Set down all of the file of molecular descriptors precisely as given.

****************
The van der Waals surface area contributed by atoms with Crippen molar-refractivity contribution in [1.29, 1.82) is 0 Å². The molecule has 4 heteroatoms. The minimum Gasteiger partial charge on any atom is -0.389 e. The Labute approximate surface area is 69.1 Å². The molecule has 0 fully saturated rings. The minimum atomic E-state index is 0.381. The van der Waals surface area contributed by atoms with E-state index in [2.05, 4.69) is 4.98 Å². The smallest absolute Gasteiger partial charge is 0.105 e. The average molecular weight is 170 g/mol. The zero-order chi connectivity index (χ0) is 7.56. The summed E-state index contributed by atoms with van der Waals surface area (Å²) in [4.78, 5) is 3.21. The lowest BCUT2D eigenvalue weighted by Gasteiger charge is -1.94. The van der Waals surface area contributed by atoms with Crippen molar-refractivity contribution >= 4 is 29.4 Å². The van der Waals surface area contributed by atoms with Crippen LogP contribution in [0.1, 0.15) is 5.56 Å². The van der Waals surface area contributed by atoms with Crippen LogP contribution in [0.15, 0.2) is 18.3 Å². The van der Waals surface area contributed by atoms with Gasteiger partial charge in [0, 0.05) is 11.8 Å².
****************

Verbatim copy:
The van der Waals surface area contributed by atoms with Crippen molar-refractivity contribution in [1.29, 1.82) is 0 Å². The molecule has 4 heteroatoms. The minimum Gasteiger partial charge on any atom is -0.389 e. The Labute approximate surface area is 69.1 Å². The molecule has 0 fully saturated rings. The minimum atomic E-state index is 0.381. The van der Waals surface area contributed by atoms with E-state index in [2.05, 4.69) is 4.98 Å². The smallest absolute Gasteiger partial charge is 0.105 e. The average molecular weight is 170 g/mol. The zero-order chi connectivity index (χ0) is 7.56. The summed E-state index contributed by atoms with van der Waals surface area (Å²) in [4.78, 5) is 3.21. The lowest BCUT2D eigenvalue weighted by Gasteiger charge is -1.94. The van der Waals surface area contributed by atoms with Crippen molar-refractivity contribution >= 4 is 29.4 Å². The van der Waals surface area contributed by atoms with Crippen LogP contribution in [0.1, 0.15) is 5.56 Å². The van der Waals surface area contributed by atoms with Crippen LogP contribution in [0.15, 0.2) is 18.3 Å². The van der Waals surface area contributed by atoms with Gasteiger partial charge in [0, 0.05) is 11.8 Å².